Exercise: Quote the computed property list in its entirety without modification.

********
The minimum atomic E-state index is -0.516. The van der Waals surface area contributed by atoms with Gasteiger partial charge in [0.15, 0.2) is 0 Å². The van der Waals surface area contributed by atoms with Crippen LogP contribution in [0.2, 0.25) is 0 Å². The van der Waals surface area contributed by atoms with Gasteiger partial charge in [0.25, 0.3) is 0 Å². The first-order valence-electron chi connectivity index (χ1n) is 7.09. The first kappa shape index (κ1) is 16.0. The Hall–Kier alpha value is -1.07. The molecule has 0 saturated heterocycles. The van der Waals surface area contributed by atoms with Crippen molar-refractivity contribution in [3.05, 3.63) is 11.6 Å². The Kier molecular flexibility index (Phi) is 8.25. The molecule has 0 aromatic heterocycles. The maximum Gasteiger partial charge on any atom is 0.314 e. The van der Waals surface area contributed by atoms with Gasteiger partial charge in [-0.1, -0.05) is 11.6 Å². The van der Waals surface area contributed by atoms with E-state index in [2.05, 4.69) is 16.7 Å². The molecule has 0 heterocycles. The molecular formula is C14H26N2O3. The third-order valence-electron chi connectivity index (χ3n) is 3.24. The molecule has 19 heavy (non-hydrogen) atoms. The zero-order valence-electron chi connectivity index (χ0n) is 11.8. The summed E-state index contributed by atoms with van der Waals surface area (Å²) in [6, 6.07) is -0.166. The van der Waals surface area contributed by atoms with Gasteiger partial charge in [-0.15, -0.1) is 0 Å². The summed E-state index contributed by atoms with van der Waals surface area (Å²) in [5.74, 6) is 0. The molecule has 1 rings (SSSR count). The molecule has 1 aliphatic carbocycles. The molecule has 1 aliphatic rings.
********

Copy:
The minimum atomic E-state index is -0.516. The van der Waals surface area contributed by atoms with Gasteiger partial charge in [0.15, 0.2) is 0 Å². The van der Waals surface area contributed by atoms with Crippen LogP contribution in [0.2, 0.25) is 0 Å². The van der Waals surface area contributed by atoms with Gasteiger partial charge in [0.25, 0.3) is 0 Å². The first-order valence-electron chi connectivity index (χ1n) is 7.09. The first kappa shape index (κ1) is 16.0. The Hall–Kier alpha value is -1.07. The molecule has 0 saturated heterocycles. The van der Waals surface area contributed by atoms with Crippen molar-refractivity contribution in [3.05, 3.63) is 11.6 Å². The Kier molecular flexibility index (Phi) is 8.25. The molecule has 0 aromatic heterocycles. The maximum Gasteiger partial charge on any atom is 0.314 e. The van der Waals surface area contributed by atoms with Gasteiger partial charge in [-0.1, -0.05) is 11.6 Å². The van der Waals surface area contributed by atoms with E-state index in [2.05, 4.69) is 16.7 Å². The molecule has 0 heterocycles. The molecular formula is C14H26N2O3. The third-order valence-electron chi connectivity index (χ3n) is 3.24. The molecule has 19 heavy (non-hydrogen) atoms. The zero-order valence-electron chi connectivity index (χ0n) is 11.8. The summed E-state index contributed by atoms with van der Waals surface area (Å²) in [6, 6.07) is -0.166. The van der Waals surface area contributed by atoms with Gasteiger partial charge in [-0.15, -0.1) is 0 Å². The summed E-state index contributed by atoms with van der Waals surface area (Å²) in [5.74, 6) is 0. The molecule has 1 rings (SSSR count). The molecule has 1 aliphatic carbocycles. The molecule has 1 aliphatic rings.